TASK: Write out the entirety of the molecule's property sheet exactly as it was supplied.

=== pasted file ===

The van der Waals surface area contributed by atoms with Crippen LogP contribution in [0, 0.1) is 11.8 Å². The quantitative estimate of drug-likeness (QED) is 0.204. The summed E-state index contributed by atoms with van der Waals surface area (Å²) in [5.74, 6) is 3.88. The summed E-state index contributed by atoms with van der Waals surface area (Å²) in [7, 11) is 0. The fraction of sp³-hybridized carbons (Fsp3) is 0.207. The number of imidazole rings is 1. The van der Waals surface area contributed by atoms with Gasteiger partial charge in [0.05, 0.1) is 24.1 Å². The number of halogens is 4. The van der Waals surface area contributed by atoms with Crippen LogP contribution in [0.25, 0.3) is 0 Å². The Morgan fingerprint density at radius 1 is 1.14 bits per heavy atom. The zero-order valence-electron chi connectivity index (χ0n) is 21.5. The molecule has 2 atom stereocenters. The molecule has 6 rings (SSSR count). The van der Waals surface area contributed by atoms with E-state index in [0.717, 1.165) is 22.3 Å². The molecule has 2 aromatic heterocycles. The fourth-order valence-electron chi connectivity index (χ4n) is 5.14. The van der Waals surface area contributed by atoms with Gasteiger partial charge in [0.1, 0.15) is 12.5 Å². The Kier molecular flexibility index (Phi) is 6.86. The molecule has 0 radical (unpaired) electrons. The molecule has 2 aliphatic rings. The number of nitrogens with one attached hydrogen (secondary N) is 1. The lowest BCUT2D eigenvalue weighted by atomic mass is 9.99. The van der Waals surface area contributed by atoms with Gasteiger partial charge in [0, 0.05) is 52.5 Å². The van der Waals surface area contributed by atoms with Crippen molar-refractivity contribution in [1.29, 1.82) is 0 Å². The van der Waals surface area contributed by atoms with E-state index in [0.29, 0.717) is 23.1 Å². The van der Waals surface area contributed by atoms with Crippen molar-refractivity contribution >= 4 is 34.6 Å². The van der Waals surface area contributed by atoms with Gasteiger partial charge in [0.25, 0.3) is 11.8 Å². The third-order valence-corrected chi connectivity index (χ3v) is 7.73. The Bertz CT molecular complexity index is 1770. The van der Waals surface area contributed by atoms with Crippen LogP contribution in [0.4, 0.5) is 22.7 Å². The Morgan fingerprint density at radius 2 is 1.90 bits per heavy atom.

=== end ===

The van der Waals surface area contributed by atoms with Crippen LogP contribution in [0, 0.1) is 11.8 Å². The quantitative estimate of drug-likeness (QED) is 0.204. The summed E-state index contributed by atoms with van der Waals surface area (Å²) in [5.74, 6) is 3.88. The summed E-state index contributed by atoms with van der Waals surface area (Å²) in [7, 11) is 0. The fraction of sp³-hybridized carbons (Fsp3) is 0.207. The number of imidazole rings is 1. The van der Waals surface area contributed by atoms with Gasteiger partial charge in [0.05, 0.1) is 24.1 Å². The number of halogens is 4. The van der Waals surface area contributed by atoms with Crippen LogP contribution in [0.25, 0.3) is 0 Å². The Morgan fingerprint density at radius 1 is 1.14 bits per heavy atom. The zero-order valence-electron chi connectivity index (χ0n) is 21.5. The molecule has 2 atom stereocenters. The molecule has 6 rings (SSSR count). The van der Waals surface area contributed by atoms with E-state index in [0.717, 1.165) is 22.3 Å². The molecule has 2 aromatic heterocycles. The fourth-order valence-electron chi connectivity index (χ4n) is 5.14. The van der Waals surface area contributed by atoms with Gasteiger partial charge in [0.1, 0.15) is 12.5 Å². The Kier molecular flexibility index (Phi) is 6.86. The molecule has 0 radical (unpaired) electrons. The molecule has 2 aliphatic rings. The number of nitrogens with one attached hydrogen (secondary N) is 1. The lowest BCUT2D eigenvalue weighted by atomic mass is 9.99. The van der Waals surface area contributed by atoms with Gasteiger partial charge in [0, 0.05) is 52.5 Å². The van der Waals surface area contributed by atoms with Crippen molar-refractivity contribution in [1.29, 1.82) is 0 Å². The van der Waals surface area contributed by atoms with E-state index in [0.29, 0.717) is 23.1 Å². The van der Waals surface area contributed by atoms with Crippen molar-refractivity contribution >= 4 is 34.6 Å². The van der Waals surface area contributed by atoms with Gasteiger partial charge in [0.25, 0.3) is 11.8 Å². The third-order valence-corrected chi connectivity index (χ3v) is 7.73. The Bertz CT molecular complexity index is 1770. The van der Waals surface area contributed by atoms with Crippen LogP contribution in [0.4, 0.5) is 22.7 Å². The Morgan fingerprint density at radius 2 is 1.90 bits per heavy atom.